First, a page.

Create a power map to identify allies and how to influence them
Decision makers and policymakers serve their constituents, and all constituents deserve to have their voices heard. Decision makers and their staff may not have time to keep up-to-date on the latest research in every field. This is where advocates can help fill in the gaps to share important information and context with decision makers.
Anyone can be an advocate. An advocate does not need to be paid for their work, or work full time in advocacy. Advocates can also work for non-profit groups, special interest groups, companies or industries and give voice to those they represent at the state or federal levels. Advocates study the latest research and meet with important stakeholders to determine policy needs and priorities. Advocates can express support for or opposition to legislation, or share insights about issues facing their community and potential solutions to addressing those issues. They can directly engage with decision makers and their staff in person or through letters, emails, petitions, the media, social media, or through other means. They can also suggest legislation to policymakers and even be co-authors on legislation.
Power mapping is a tool to identify relationships, networks, and pathways to connect with and influence the decision maker who has sway over your issue. The goal of power mapping is to learn about your target decision maker, examine important relationships, and identify strategic actions to take (Power mapping your way to success – Union of Concerned Scientists). Power mapping has a long history of being used not just for engaging legislators around specific policies, but also advocating for change within institutions and other areas of society (The Power of Mapping – Black Perspectives, African American Intellectual History Society).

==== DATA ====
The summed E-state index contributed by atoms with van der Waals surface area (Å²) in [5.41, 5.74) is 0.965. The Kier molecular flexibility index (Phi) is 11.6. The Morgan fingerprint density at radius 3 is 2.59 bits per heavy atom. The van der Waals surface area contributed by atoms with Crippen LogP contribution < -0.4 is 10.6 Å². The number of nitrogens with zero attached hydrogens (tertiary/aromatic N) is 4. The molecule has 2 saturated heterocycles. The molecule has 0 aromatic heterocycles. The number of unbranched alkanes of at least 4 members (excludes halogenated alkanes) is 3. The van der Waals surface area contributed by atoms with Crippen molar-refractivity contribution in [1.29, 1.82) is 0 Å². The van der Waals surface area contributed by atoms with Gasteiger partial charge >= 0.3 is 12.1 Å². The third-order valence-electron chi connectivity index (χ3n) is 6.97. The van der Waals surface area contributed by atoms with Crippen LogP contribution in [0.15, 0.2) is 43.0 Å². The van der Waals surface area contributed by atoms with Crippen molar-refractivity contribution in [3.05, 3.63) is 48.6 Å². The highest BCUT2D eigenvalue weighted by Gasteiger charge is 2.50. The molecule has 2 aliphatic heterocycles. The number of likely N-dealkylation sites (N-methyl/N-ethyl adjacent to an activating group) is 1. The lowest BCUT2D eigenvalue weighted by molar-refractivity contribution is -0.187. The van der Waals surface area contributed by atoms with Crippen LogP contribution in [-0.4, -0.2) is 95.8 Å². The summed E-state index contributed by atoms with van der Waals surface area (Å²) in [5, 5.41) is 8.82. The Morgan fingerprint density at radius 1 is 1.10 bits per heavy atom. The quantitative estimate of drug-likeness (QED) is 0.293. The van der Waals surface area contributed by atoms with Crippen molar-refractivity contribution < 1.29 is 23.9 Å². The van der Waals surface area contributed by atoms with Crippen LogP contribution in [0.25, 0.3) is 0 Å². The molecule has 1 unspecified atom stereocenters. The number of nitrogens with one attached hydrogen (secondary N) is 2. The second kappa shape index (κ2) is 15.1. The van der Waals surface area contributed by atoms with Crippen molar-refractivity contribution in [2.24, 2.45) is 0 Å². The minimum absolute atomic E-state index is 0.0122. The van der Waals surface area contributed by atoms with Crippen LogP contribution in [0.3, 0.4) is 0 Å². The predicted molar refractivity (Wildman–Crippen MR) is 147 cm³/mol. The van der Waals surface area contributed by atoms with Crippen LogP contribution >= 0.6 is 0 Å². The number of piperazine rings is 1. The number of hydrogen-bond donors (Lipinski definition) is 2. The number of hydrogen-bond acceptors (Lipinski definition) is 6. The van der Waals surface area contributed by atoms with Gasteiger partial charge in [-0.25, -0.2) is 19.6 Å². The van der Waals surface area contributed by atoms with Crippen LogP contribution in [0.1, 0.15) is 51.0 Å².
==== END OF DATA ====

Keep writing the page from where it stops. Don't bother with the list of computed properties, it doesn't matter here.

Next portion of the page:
- Identify the decision maker who has power over your issue or your “ask”
- Research what influences this decision maker
- Chart out relationships on a visual map, to help you identify key allies
- Craft your approach for engaging with the decision maker
- Determine opportune times to engage with the decision maker
- Prepare for challenges and opposition
- Strategically engage with the decision maker
For this job sim, you are an engaged scholar, graduate student, or policy fellow. Select an issue for which you would like to advocate. It can be related to your research, your institution, your local community, or any issue that you are passionate about.
Task 1: Identify your ask and your target decision maker.
First determine the concrete change you want to see—this could be a piece of legislation, increased funding for an existing program, an institutional policy, etc. Define where that change is made (e.g., in Congress, by the city council, by an academic committee). Consider who has the authority to make the change. This should be one person who has influence over the specific change you are seeking, such as your member of Congress, the mayor, the dean of student affairs, etc.
If you plan to contact a member of Congress, refer to this site to find your representative: https://www.govtrack.us/congress/members.
Task 2: Research what influences your target decision maker.